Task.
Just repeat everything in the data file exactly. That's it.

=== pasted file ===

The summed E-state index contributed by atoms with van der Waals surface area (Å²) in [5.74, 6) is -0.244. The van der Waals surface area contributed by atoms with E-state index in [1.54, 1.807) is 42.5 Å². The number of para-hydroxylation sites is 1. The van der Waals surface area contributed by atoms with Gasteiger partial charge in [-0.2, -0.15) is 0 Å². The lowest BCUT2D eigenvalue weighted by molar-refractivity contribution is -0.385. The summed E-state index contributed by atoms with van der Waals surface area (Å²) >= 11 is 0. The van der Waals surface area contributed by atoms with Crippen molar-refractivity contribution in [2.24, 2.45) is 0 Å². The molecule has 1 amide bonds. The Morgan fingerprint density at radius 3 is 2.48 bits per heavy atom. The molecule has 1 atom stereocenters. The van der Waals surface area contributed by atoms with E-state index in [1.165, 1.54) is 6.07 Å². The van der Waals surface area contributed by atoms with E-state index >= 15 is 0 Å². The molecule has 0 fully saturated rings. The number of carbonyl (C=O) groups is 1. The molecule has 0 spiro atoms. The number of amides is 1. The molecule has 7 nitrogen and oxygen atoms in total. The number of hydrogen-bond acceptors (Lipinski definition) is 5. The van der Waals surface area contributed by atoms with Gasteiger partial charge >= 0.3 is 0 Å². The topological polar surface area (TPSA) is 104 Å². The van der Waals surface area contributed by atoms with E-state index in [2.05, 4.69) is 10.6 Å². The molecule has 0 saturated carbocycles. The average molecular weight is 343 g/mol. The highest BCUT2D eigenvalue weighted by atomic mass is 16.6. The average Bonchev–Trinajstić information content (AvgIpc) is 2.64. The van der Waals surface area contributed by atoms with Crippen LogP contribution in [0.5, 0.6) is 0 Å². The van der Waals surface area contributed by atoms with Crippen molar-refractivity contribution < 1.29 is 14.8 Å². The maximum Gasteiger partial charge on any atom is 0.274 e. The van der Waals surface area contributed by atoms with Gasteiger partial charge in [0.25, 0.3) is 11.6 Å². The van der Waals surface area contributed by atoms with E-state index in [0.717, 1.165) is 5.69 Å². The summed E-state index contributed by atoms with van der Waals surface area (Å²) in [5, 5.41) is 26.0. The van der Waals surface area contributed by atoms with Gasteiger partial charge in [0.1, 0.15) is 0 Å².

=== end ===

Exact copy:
The summed E-state index contributed by atoms with van der Waals surface area (Å²) in [5.74, 6) is -0.244. The van der Waals surface area contributed by atoms with E-state index in [1.54, 1.807) is 42.5 Å². The number of para-hydroxylation sites is 1. The van der Waals surface area contributed by atoms with Gasteiger partial charge in [-0.2, -0.15) is 0 Å². The lowest BCUT2D eigenvalue weighted by molar-refractivity contribution is -0.385. The summed E-state index contributed by atoms with van der Waals surface area (Å²) >= 11 is 0. The van der Waals surface area contributed by atoms with Crippen molar-refractivity contribution in [2.24, 2.45) is 0 Å². The molecule has 1 amide bonds. The Morgan fingerprint density at radius 3 is 2.48 bits per heavy atom. The molecule has 1 atom stereocenters. The van der Waals surface area contributed by atoms with E-state index in [1.165, 1.54) is 6.07 Å². The van der Waals surface area contributed by atoms with E-state index >= 15 is 0 Å². The molecule has 0 fully saturated rings. The number of carbonyl (C=O) groups is 1. The molecule has 0 spiro atoms. The number of amides is 1. The molecule has 7 nitrogen and oxygen atoms in total. The number of hydrogen-bond acceptors (Lipinski definition) is 5. The van der Waals surface area contributed by atoms with Gasteiger partial charge >= 0.3 is 0 Å². The topological polar surface area (TPSA) is 104 Å². The van der Waals surface area contributed by atoms with E-state index in [2.05, 4.69) is 10.6 Å². The molecule has 0 saturated carbocycles. The average molecular weight is 343 g/mol. The highest BCUT2D eigenvalue weighted by atomic mass is 16.6. The average Bonchev–Trinajstić information content (AvgIpc) is 2.64. The van der Waals surface area contributed by atoms with Crippen LogP contribution in [0.5, 0.6) is 0 Å². The van der Waals surface area contributed by atoms with Crippen molar-refractivity contribution < 1.29 is 14.8 Å². The maximum Gasteiger partial charge on any atom is 0.274 e. The van der Waals surface area contributed by atoms with Gasteiger partial charge in [0.25, 0.3) is 11.6 Å². The van der Waals surface area contributed by atoms with E-state index in [0.717, 1.165) is 5.69 Å². The summed E-state index contributed by atoms with van der Waals surface area (Å²) in [5, 5.41) is 26.0. The van der Waals surface area contributed by atoms with Gasteiger partial charge in [0.1, 0.15) is 0 Å².